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The proportion of the global population aged 60 and over is increasing, more so in Latin America than any other region. Depression is common among elderly people and an important cause of disability worldwide.
To estimate the prevalence and correlates of late-life depression, associated disability and access to treatment in five locations in Latin America.
A one-phase cross-sectional survey of 5886 people aged 65 and over from urban and rural locations in Peru and Mexico and an urban site in Venezuela. Depression was identified according to DSM–IV and ICD–10 criteria, Geriatric Mental State–Automated Geriatric Examination for Computer Assisted Taxonomy (GMS–AGECAT) algorithm and EURO–D cut-off point. Poisson regression was used to estimate the independent associations of sociodemographic characteristics, economic circumstances and health status with ICD–10 depression.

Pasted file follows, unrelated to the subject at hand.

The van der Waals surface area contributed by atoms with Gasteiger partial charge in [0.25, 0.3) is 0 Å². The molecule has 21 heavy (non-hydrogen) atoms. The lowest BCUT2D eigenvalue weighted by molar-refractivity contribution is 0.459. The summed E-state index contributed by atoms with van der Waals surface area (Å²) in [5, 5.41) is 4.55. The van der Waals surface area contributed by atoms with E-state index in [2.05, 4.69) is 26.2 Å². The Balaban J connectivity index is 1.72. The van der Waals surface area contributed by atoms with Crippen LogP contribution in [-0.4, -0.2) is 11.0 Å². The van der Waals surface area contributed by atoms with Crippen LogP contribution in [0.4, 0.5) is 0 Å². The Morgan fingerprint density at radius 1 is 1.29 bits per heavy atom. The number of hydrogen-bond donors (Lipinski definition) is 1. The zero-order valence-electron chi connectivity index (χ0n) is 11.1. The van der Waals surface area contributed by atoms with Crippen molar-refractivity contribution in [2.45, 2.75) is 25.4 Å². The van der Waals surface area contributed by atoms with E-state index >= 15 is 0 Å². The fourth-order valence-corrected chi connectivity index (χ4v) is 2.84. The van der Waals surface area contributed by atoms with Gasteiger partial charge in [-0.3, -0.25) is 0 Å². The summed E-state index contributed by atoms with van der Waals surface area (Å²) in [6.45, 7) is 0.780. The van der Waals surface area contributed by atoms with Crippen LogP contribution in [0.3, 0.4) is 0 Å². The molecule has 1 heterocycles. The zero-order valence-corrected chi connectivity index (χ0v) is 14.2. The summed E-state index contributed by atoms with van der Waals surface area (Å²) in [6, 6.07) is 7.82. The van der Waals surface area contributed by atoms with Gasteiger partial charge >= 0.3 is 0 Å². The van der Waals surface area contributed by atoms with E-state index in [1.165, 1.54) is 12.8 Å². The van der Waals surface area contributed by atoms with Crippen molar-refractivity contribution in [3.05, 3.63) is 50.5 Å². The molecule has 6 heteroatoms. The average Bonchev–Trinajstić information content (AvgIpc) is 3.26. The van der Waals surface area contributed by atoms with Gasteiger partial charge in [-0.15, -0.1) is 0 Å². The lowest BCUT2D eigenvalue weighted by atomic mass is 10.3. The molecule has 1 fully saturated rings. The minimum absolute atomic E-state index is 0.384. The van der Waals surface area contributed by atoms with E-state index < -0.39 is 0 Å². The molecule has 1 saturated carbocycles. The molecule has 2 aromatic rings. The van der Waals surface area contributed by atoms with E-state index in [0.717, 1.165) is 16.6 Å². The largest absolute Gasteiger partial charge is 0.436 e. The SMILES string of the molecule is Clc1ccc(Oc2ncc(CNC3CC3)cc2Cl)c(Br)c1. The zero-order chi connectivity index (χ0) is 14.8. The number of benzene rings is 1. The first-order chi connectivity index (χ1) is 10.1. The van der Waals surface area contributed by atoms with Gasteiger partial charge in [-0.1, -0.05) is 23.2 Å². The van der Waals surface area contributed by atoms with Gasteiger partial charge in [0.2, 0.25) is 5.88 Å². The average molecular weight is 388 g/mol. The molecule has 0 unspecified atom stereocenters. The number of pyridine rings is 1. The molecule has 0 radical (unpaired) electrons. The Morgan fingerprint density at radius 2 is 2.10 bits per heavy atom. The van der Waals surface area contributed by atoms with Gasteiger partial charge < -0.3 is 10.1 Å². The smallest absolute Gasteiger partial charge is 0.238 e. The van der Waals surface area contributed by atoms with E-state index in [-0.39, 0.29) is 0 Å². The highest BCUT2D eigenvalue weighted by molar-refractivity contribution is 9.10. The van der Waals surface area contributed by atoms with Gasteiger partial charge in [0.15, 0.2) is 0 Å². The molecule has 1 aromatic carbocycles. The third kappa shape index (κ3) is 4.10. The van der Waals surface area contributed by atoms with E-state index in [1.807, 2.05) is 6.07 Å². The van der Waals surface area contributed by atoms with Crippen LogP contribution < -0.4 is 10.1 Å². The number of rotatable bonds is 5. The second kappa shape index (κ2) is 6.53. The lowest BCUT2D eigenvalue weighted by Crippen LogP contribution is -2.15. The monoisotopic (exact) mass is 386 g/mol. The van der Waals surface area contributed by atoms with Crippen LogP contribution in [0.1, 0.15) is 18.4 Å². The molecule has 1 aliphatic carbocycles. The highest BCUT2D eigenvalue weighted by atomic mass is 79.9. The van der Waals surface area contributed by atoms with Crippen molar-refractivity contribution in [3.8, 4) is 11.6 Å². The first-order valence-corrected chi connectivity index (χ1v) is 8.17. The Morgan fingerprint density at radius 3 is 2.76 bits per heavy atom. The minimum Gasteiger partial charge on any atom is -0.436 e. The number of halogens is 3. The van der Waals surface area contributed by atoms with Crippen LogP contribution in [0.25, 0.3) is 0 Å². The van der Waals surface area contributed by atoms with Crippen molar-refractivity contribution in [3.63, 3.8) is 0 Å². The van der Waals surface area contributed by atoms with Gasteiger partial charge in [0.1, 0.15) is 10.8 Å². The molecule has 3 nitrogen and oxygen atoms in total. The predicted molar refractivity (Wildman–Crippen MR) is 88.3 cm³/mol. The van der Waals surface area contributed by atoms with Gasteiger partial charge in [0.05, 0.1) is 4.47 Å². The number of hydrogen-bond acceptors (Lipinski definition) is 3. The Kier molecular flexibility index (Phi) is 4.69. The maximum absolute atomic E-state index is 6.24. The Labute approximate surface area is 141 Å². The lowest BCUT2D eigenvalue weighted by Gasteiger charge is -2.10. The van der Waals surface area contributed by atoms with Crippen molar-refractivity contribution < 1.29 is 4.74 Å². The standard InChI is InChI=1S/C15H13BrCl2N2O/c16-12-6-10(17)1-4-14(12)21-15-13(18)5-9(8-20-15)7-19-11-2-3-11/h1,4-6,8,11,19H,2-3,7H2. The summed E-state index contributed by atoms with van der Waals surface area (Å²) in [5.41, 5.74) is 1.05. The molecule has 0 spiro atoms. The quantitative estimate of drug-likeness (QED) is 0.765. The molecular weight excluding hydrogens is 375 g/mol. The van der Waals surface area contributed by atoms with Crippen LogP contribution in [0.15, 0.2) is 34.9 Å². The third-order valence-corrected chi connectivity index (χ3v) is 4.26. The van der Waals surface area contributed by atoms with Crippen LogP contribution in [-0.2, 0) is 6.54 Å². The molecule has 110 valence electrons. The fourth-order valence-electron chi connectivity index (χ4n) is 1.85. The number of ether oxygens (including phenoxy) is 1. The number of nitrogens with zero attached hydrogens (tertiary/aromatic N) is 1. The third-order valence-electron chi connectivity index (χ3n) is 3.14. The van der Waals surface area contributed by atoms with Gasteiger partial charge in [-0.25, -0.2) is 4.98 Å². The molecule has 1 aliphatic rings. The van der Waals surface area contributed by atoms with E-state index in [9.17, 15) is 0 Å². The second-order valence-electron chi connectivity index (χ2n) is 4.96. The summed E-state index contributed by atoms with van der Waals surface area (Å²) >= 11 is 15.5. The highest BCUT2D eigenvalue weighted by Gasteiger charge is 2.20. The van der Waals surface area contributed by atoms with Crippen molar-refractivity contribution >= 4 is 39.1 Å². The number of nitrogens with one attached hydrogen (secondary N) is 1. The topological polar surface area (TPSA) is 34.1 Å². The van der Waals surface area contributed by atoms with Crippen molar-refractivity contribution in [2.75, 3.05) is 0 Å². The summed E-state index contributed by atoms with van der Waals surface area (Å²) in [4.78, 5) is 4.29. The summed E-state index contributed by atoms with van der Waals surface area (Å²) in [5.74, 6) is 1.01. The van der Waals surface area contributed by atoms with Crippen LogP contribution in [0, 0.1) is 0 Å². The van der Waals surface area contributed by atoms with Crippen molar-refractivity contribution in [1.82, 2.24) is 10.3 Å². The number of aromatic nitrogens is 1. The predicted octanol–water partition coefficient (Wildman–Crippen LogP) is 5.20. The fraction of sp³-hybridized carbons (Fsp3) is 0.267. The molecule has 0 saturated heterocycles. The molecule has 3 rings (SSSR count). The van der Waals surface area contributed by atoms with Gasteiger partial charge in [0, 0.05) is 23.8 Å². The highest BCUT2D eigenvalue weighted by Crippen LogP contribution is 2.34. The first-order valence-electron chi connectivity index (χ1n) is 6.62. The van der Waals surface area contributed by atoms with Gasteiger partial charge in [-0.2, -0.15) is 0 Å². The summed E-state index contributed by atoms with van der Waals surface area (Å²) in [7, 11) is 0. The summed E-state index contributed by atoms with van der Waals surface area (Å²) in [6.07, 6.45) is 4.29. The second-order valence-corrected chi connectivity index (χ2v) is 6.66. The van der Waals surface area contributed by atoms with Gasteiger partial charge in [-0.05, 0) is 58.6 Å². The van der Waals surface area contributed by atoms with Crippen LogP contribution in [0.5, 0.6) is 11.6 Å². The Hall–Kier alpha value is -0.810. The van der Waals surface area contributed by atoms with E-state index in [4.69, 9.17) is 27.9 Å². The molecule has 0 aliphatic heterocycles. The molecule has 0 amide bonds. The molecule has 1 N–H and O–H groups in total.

For DSM–IV major depression overall prevalence varied between 1.3% and 2.8% by site, for ICD–10 depressive episode between 4.5% and 5.1%, for GMS–AGECAT depression between 30.0% and 35.9% and for EURO–D depression between 26.1% and 31.2%; therefore, there was a considerable prevalence of clinically significant depression beyond that identified by ICD–10 and DSM–IV diagnostic criteria. Most older people with depression had never received treatment. Limiting physical impairments and a past history of depression were the two most consistent correlates of the ICD–10 depressive episode.
The treatment gap poses a significant challenge for Latin American health systems, with their relatively weak primary care services and reliance on private specialists; local treatment trials could establish the cost-effectiveness of mental health investment in the government sector.
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